New figures published in The Lancet Global Health this week show blindness now affects an estimated 36 million people globally, with the greatest burden occurring in developing countries in Asia and sub-Saharan Africa.
The findings follow an analysis of the prevalence of blindness and vision impairment in 188 countries between 1990 and 2015. Global blindness crude prevalence declined from 0.75 per cent in 1990 to 0.48 per cent in 2015, while the rate of moderate to severe vision impairment reduced from 3.83 per cent to 2.90 per cent.
Despite these reductions, the authors said the growth and ageing of the world’s population is causing a substantial increase in the number of people affected by vision impairment. The study projections suggest that prevalence rates could see an upturn by 2020, to 0.50 per cent for blindness and 3.06 per cent for vision impairment.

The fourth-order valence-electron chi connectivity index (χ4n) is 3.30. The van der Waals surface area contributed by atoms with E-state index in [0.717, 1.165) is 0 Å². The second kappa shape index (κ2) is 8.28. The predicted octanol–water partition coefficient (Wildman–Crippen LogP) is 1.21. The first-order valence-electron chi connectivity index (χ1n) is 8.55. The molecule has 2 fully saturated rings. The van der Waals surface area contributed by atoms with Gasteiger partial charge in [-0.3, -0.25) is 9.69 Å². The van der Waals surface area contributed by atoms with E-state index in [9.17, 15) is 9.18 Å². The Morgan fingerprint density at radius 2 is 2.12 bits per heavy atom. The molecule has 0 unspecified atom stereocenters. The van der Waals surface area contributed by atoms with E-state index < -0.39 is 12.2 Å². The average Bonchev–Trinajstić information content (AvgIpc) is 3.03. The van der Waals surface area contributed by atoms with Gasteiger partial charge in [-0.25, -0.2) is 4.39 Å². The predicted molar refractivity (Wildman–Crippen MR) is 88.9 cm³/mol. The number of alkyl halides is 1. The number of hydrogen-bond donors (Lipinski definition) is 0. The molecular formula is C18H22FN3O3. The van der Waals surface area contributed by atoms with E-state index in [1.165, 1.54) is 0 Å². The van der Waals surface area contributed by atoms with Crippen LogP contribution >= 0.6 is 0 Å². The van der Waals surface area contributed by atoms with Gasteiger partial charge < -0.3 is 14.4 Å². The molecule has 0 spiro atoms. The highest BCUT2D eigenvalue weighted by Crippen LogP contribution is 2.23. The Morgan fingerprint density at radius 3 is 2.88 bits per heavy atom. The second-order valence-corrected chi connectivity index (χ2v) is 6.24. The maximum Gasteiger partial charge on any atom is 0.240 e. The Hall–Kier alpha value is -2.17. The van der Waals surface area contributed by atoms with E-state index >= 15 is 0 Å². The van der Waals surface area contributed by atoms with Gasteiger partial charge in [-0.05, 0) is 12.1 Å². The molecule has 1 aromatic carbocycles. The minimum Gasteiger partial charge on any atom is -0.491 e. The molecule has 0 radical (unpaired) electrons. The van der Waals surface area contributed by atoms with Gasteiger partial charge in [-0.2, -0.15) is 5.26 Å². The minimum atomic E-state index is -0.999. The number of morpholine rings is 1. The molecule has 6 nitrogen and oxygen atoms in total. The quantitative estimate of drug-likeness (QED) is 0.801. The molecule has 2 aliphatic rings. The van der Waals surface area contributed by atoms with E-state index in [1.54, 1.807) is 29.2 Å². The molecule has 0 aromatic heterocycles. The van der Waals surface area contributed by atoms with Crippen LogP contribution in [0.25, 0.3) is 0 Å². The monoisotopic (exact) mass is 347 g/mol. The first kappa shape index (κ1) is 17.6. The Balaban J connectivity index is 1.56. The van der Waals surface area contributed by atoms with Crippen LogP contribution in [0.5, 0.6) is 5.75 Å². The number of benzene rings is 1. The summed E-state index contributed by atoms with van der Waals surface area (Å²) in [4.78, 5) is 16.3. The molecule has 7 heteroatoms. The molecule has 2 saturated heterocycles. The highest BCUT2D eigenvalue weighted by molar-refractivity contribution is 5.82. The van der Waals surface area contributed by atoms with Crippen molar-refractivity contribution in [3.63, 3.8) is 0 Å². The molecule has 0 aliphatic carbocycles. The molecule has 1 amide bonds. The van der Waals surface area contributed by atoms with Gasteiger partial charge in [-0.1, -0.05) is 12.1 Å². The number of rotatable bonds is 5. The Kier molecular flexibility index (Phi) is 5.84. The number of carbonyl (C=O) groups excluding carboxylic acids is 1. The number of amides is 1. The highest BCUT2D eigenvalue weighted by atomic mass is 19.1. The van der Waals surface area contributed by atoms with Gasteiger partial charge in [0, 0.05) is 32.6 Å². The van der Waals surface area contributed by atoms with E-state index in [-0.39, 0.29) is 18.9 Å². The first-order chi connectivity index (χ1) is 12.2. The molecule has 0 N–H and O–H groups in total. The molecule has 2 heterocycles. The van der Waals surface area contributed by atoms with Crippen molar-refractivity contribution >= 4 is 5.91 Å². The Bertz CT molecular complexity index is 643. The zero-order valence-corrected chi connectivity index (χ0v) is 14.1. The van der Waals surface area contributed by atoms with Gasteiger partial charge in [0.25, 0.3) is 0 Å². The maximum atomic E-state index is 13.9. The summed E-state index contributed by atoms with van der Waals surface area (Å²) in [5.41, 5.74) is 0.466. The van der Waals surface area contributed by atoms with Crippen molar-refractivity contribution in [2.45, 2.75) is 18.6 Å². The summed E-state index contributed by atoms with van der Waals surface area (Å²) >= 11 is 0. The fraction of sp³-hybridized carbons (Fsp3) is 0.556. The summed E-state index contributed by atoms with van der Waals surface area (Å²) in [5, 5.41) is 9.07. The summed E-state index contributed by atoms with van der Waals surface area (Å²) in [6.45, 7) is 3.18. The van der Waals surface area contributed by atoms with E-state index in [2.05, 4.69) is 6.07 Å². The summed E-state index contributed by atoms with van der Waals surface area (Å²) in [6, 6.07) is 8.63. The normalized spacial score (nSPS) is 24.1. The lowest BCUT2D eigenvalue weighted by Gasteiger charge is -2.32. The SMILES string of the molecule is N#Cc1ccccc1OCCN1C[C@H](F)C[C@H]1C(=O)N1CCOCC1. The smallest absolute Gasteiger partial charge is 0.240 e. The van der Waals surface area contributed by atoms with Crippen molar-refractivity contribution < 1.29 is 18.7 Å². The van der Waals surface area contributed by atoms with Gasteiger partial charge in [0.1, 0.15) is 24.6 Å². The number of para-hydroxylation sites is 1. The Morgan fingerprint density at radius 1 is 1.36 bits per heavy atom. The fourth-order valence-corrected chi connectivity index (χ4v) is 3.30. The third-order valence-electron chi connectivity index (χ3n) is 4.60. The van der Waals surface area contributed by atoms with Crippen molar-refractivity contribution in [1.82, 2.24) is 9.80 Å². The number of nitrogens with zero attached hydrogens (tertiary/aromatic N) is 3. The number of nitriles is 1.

This has prompted the authors to call for increased vision impairment alleviation efforts. “With the number of people with vision impairment accelerating, we must take action to increase our current treatment efforts at global, regional and country levels,” said lead author Professor Rupert Bourne, Anglia Ruskin University, UK.